n the framework of the Mediterranean Consortium for Nature and Culture, with funding from MAVA Foundation, MedINA has been working in the Messolonghi – Aitoliko lagoon for the past two years. The focus of the project has been the traditional fishing techniques practiced in the lagoon and specifically the ivari practice that uses permanent barrier traps to capture ﬁsh during their seasonal or ontogenic oﬀshore migration. In eﬀect, the Ivari -ten of which can be found in the lagoon- are natural ﬁsh farms still largely managed based on traditional knowledge by eight local fishing cooperatives, found in the same location for over a century.
Within the context of the project, an ethnographic film has been produced, in collaboration with the Athens Ethnographic Film Festival, which provides a contemporary anthropological look on the lifeways of the Messolonghi – Aitoliko ivari ﬁshermen. The name of the film is “Alima” which is a term local fishermen use and means ‘to go fishing in the ivari’. The film will make its première on Saturday 22nd November in the Ethnographic Film Festival in Athens (Ethnofest) and will be part of a set of films screened under the theme “Man and the Environment”.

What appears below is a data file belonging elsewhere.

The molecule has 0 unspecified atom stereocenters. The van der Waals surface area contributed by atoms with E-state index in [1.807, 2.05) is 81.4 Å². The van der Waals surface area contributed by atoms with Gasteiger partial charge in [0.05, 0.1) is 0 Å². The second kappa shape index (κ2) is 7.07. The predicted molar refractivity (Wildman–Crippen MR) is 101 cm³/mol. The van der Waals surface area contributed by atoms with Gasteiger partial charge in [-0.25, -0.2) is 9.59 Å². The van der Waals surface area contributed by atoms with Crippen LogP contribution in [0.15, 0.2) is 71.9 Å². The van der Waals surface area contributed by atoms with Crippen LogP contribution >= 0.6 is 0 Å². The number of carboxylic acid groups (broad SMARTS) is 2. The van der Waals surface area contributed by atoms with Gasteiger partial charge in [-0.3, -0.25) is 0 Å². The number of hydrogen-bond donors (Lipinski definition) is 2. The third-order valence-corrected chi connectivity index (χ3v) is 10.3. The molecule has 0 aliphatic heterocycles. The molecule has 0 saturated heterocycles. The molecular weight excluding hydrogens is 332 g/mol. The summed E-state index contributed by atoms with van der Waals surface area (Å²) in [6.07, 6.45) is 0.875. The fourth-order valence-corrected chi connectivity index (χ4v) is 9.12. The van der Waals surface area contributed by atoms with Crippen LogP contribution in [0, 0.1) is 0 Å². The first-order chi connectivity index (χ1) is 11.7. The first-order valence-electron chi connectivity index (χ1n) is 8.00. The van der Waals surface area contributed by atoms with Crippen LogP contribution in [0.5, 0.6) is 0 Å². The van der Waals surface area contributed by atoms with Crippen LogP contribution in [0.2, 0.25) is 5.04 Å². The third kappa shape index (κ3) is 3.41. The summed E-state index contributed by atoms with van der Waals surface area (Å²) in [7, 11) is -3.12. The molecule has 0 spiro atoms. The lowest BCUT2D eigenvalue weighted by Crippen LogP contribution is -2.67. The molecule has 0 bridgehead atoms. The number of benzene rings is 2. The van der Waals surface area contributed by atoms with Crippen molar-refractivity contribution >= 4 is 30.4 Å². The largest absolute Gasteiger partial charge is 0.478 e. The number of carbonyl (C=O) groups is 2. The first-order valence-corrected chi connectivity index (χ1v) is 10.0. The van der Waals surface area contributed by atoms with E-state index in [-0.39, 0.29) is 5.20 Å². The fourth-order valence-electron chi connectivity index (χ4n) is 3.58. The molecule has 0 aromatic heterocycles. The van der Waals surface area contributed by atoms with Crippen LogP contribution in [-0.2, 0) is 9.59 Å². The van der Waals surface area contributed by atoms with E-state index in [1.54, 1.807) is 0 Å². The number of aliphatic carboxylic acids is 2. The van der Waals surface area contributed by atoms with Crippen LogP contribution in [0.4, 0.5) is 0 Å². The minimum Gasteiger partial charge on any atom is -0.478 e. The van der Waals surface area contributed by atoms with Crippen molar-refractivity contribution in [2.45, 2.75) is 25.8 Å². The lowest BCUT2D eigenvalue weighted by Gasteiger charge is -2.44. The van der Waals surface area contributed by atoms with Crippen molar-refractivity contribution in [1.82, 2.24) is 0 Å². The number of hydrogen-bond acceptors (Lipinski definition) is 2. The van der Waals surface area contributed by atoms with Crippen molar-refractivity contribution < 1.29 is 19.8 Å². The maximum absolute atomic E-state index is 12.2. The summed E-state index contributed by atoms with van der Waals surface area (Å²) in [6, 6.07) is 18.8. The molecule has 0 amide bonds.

The film focuses on the one of the ten ivari areas in the Messolonghi lagoon, the ivari of Komma, and documents the daily life of the fishermen, through their labour and their relationship with the unique lagoon environment. The filming took place over a year and was powered by Olympus corporation and supported by the Management Body of the Messolonghi lagoon. We hope that the film will not only provide a visual anthropological record of traditional fishing in the lagoon but will also raise awareness on the importance and reality of the practice to a diverse audience.